Nevertheless, our initial engagement tells me that patching and the patch management problem are a major concern to many of you. So we’ve decided to run with that a bit. As a result, you’ll get a view in this issue of software updates from the perspective of a major system software vendor who has to develop and deliver them, and of the large enterprise IT systems manager who has to receive and deploy them.

Somewhat iconic when one thinks of software updates is Microsoft’s Software Update for Windows. We were very lucky to have Joseph Dadzie, who heads Microsoft’s software update team, describe the whole lifecycle of software updates as seen from the Microsoft perspective. In “Understanding Software Patching,” he provides a comprehensive overview of the surprisingly many things that you have to think about when you’re building and delivering updates. I think you’ll find his description quite informative.

Following Dadzie’s discourse, which primarily focuses on the patch provider’s perspective, is “Patching the Enterprise” by George Brandman, a practical account of what dealing with software updates looks like on the receiving end. Brandman is an executive director in Morgan Stanley’s information technology department. He deals with the patching problem “in the large,” as they say. Although you and I probably don’t normally deal at his scale, it’s quite useful to know what problems crop up when you’re managing software updates for a collection of systems—perhaps for an entire organization—just as it’s seen from an IT perspective in most commercial enterprises.

We wrap up our special report with a piece more to the point of supporting extensibility in software systems. In “On Plug-ins and Extensible Architectures,” Dorian Birsan of Eclipse discusses plug-ins as an architectural mechanism for system software evolution. Whereas patches have typically been used by a single vendor to deploy updates or fixes to its own software, plug-ins offer an a priori design for a software system around which more than one software vendor can provide extensions. This is also well worth your reading, and it starts to address the question that I hope we may follow somewhat further in subsequent issues: How do you enhance the functionality of a complex software system that is already deployed using these incremental delivery mechanisms?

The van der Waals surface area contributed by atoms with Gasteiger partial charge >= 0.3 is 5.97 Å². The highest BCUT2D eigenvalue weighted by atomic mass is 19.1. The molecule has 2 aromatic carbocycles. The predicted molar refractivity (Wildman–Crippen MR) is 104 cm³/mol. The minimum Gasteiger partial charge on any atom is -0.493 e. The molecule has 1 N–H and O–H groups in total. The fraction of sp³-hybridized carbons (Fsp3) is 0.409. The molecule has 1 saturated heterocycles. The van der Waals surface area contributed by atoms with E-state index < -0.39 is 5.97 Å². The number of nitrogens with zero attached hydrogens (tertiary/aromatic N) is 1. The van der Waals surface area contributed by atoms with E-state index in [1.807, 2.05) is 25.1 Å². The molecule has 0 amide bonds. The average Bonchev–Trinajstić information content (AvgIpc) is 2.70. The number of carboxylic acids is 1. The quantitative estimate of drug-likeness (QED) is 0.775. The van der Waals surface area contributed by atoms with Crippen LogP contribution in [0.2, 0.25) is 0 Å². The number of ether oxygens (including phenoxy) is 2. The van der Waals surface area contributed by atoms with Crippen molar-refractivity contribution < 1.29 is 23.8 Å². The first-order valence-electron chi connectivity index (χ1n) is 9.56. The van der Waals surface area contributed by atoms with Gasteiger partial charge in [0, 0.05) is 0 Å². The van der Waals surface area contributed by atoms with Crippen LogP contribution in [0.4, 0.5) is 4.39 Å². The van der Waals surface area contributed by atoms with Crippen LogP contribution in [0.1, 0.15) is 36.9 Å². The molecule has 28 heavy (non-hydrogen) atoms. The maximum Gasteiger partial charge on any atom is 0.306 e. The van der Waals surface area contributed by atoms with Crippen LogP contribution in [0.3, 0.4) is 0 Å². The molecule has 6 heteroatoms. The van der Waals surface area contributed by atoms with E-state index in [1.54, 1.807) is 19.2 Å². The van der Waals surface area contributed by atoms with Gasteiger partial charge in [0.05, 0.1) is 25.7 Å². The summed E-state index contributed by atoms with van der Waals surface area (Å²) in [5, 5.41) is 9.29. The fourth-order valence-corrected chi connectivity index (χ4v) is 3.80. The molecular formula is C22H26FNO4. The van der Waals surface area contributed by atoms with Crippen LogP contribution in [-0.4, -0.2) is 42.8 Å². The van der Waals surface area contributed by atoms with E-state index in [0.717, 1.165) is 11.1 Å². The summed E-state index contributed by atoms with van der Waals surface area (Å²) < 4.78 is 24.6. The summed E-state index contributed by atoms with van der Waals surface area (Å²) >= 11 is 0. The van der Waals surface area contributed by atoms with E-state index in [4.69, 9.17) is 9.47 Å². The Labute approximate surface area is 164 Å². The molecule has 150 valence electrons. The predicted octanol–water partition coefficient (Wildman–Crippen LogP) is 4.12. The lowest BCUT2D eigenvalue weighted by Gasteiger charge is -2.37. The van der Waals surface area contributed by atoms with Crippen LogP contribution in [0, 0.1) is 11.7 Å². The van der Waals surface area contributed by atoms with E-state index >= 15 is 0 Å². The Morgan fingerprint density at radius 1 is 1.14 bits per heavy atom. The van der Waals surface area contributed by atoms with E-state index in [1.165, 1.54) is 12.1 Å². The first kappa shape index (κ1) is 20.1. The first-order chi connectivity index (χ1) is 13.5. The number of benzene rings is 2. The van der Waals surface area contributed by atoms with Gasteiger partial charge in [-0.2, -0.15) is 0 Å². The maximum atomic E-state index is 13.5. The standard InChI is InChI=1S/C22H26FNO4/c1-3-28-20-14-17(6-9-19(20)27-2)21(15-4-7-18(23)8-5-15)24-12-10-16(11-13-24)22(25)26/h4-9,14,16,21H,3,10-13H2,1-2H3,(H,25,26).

One final note—those of you who are committed readers of Queue will probably remember Alex Bell’s earlier article: “Death by UML Fever” (March 2004). As it was one of Queue’s most popular articles to date, we are delighted that Bell is back this month with a reprise, “UML Fever: Diagnosis and Recovery,” which describes a 12-step program for recovery from this dreaded (and apparently epidemic) disease.

I hope you find this material, as well as Queue’s regular monthly content, engaging, rewarding, and useful.

DAVID J. BROWN is senior staff engineer and chief technologist for the System Interfaces Department, Solaris Engineering Group, at Sun Microsystems. He is currently involved in the development of Sun’s Web Services architecture, following recent involvement in Sun’s Linux compatibility and open source strategies. Before coming to Sun, Brown was a member of the research staff at Stanford University, where he worked with Andy Bechtolsheim on the prototype SUN Workstation. He later was a founder of Silicon Graphics and subsequently joined Steve Bourne to establish the Workstation Systems Engineering Group for DEC. Brown has a Ph.D. from Cambridge University.


Originally published in Queue vol. 3, no. 2